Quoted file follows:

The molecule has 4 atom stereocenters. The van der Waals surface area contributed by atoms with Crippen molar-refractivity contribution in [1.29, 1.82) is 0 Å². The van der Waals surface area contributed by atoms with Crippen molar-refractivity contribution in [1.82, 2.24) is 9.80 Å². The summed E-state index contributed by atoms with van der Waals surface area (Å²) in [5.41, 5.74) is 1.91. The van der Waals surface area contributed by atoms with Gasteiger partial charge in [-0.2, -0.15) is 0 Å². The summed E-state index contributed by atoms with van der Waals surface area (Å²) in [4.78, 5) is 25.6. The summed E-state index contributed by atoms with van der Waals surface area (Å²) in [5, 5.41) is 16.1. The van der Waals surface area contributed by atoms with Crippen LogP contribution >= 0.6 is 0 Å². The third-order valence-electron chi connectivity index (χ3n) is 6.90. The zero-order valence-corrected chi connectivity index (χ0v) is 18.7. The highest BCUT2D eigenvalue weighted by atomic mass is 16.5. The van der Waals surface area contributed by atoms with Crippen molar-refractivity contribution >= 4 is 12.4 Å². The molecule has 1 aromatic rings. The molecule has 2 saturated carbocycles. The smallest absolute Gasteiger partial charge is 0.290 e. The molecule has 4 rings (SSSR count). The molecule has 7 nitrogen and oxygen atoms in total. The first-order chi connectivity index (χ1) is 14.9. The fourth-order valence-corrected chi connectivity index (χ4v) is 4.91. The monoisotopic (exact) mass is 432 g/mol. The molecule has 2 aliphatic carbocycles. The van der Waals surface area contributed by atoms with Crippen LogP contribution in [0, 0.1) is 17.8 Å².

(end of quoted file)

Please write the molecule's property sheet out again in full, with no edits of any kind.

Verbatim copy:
The molecule has 4 atom stereocenters. The van der Waals surface area contributed by atoms with Crippen molar-refractivity contribution in [1.29, 1.82) is 0 Å². The van der Waals surface area contributed by atoms with Crippen molar-refractivity contribution in [1.82, 2.24) is 9.80 Å². The summed E-state index contributed by atoms with van der Waals surface area (Å²) in [5.41, 5.74) is 1.91. The van der Waals surface area contributed by atoms with Gasteiger partial charge in [-0.2, -0.15) is 0 Å². The summed E-state index contributed by atoms with van der Waals surface area (Å²) in [4.78, 5) is 25.6. The summed E-state index contributed by atoms with van der Waals surface area (Å²) in [5, 5.41) is 16.1. The van der Waals surface area contributed by atoms with Crippen LogP contribution >= 0.6 is 0 Å². The third-order valence-electron chi connectivity index (χ3n) is 6.90. The zero-order valence-corrected chi connectivity index (χ0v) is 18.7. The highest BCUT2D eigenvalue weighted by atomic mass is 16.5. The van der Waals surface area contributed by atoms with Crippen molar-refractivity contribution >= 4 is 12.4 Å². The molecule has 1 aromatic rings. The molecule has 2 saturated carbocycles. The smallest absolute Gasteiger partial charge is 0.290 e. The molecule has 4 rings (SSSR count). The molecule has 7 nitrogen and oxygen atoms in total. The first-order chi connectivity index (χ1) is 14.9. The fourth-order valence-corrected chi connectivity index (χ4v) is 4.91. The monoisotopic (exact) mass is 432 g/mol. The molecule has 2 aliphatic carbocycles. The van der Waals surface area contributed by atoms with Crippen LogP contribution in [0, 0.1) is 17.8 Å².